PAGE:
Directed by Louis Malle, Zazie dans le Metro (1960) is an exuberant, colorful film that sends up all the devices and techniques of film based on a masterful comic novel by . The story is simple and doesn’t capture the quality or
Zazie is a lively, 10 year old girl, who visits her uncle in Paris while her mother has a rendezvous with a lover. Her one hope is to ride the metro, but there’s a strike so that seems unlikely. A flamboyant man with an odd set of friends, Zazie’s uncle lives an unconventional life since he’s an exotic dancer and has a wide assortment of eccentric friends.
Zazie explores the city and outsmarts most of the adults around her. She’s a worldly girl who speaks honestly at all times, but swears a lot. Since my French isn’t street French, I doubt I understood the full force of her swearing. In the essay, Girl Trouble, the writer notes that many people took their children out of the of the theatre because the language was so offensive. Form me, I realised that Zazie spoke like a sailor, but that it was a convention of the film and I took it as a comment on the adults’ behaviour more than anything else.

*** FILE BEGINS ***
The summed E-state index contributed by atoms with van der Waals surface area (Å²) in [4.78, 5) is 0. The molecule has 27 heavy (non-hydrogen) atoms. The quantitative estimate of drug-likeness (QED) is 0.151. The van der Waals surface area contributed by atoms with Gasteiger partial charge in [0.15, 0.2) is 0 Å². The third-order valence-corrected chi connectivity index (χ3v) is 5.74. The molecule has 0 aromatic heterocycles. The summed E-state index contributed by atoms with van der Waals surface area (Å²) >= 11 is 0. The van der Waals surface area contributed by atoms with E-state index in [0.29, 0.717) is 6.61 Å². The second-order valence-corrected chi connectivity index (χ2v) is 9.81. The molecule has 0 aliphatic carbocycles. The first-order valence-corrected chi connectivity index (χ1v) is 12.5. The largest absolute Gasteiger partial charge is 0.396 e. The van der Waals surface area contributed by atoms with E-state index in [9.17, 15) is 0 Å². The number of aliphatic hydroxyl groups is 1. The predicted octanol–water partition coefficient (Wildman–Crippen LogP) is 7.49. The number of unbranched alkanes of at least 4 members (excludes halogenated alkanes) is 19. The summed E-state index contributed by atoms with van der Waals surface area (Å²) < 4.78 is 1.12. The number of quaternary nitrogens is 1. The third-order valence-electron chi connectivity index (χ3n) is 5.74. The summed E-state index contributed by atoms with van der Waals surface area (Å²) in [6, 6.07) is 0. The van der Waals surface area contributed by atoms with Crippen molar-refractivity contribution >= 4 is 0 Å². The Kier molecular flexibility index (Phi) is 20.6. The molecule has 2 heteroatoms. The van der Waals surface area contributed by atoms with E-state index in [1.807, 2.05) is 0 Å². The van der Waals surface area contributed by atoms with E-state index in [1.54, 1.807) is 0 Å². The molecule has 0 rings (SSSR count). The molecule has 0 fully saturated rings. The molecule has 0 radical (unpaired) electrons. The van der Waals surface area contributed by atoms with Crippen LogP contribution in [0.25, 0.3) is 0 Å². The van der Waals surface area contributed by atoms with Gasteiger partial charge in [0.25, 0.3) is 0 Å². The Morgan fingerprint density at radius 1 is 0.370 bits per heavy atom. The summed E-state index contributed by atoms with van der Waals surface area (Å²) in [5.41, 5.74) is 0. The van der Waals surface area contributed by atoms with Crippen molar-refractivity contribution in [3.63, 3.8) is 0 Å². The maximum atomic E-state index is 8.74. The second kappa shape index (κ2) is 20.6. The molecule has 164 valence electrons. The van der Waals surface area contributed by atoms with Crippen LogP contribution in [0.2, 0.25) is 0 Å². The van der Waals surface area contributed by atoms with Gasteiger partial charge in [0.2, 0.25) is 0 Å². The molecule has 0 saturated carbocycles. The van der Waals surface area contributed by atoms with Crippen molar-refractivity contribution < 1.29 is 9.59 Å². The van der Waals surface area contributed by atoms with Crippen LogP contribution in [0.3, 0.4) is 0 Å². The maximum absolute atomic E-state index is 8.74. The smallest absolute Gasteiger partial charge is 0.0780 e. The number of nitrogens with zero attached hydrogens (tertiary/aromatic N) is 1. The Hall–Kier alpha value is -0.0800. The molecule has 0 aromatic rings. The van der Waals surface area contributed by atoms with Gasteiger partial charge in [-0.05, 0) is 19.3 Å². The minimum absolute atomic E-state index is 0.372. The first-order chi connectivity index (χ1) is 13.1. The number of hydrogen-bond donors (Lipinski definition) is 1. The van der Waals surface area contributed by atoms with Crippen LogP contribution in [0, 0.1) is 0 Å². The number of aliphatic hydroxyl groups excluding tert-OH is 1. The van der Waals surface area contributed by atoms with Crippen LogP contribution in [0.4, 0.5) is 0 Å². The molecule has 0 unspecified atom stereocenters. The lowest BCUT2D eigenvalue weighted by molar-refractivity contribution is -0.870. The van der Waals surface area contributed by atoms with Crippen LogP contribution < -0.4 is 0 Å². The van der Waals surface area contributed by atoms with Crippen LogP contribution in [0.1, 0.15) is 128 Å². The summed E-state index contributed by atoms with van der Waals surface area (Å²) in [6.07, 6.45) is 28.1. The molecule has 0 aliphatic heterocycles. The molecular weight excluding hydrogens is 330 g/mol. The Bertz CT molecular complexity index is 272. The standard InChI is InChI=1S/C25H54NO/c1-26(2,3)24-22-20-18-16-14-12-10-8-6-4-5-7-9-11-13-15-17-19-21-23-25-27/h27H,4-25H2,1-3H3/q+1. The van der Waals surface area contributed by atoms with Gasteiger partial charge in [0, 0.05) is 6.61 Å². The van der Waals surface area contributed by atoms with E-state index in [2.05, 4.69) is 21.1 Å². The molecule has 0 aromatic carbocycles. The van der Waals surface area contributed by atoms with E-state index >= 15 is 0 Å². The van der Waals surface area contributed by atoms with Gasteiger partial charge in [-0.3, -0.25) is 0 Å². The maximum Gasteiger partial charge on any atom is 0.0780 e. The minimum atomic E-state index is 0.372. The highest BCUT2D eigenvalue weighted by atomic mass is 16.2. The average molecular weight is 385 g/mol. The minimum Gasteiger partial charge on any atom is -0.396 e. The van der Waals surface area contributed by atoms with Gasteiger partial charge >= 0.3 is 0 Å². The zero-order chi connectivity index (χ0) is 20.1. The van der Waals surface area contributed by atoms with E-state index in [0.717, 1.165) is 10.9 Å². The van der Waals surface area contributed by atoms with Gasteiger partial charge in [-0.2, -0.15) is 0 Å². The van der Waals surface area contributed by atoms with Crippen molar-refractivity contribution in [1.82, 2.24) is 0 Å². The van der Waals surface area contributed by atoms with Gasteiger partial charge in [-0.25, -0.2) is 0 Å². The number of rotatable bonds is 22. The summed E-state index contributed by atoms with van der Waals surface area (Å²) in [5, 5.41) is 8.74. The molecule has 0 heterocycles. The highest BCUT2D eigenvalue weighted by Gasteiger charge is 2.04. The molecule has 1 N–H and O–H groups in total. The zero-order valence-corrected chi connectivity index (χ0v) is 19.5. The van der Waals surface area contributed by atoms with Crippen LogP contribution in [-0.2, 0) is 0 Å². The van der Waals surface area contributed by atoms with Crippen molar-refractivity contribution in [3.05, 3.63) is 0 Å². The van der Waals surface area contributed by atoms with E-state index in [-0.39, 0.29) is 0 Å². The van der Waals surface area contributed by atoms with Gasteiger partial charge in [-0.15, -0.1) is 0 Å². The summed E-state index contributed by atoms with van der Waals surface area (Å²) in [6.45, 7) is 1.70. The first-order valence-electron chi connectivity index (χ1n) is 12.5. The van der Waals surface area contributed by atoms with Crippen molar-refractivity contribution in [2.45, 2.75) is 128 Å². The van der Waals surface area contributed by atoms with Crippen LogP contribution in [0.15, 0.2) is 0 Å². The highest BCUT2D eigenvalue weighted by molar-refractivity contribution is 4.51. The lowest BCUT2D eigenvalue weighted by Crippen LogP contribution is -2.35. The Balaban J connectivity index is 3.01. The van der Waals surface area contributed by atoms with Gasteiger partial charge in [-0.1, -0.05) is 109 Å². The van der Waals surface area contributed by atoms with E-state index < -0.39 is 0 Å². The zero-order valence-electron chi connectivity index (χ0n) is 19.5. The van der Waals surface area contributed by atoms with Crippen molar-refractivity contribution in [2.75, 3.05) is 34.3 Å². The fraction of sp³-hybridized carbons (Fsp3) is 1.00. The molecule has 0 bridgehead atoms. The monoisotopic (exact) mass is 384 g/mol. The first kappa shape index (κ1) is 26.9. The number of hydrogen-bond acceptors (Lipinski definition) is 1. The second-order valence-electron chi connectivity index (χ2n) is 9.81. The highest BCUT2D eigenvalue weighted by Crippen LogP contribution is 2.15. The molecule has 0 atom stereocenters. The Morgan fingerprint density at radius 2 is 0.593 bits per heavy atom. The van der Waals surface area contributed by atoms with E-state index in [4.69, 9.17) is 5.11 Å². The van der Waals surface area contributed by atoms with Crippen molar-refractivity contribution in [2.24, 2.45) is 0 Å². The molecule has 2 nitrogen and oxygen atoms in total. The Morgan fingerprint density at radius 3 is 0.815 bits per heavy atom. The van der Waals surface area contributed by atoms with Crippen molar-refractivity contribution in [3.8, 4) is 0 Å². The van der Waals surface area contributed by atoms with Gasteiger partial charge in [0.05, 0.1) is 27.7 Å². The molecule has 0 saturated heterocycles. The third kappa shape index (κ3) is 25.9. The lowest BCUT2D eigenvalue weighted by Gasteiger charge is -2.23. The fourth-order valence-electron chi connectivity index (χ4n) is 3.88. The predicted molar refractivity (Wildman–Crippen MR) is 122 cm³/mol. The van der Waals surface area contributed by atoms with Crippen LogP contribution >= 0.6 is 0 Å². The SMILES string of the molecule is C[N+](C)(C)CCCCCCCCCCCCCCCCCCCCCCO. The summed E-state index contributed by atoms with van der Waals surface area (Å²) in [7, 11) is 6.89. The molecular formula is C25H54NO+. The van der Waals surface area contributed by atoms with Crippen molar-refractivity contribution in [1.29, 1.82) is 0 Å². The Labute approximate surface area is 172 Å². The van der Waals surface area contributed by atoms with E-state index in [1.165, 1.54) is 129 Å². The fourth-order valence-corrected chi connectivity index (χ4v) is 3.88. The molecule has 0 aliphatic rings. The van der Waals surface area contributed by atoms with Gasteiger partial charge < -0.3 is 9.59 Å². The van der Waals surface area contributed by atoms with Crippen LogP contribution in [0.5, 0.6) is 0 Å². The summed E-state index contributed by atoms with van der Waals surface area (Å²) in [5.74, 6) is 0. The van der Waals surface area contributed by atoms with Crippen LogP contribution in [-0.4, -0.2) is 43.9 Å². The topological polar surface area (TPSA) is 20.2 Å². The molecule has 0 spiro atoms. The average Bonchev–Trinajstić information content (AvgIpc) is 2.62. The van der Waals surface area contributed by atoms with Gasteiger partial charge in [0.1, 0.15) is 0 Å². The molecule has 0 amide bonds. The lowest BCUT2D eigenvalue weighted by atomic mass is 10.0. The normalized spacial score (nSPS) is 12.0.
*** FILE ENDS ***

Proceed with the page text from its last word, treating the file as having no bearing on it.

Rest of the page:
The film’s comedy is fresh and the pace fast with several of the best chase scenes I’ve ever seen. The film is exuberant and one I keep thinking of and smiling each time I do. The actress who played Zazie, Catherine Demongeot, gives a realistic, captivating performance. It’s a film I whole-heartedly recommend and know I’ll watch again and again.
Good essay on Criterion Collection “Girl Trouble.”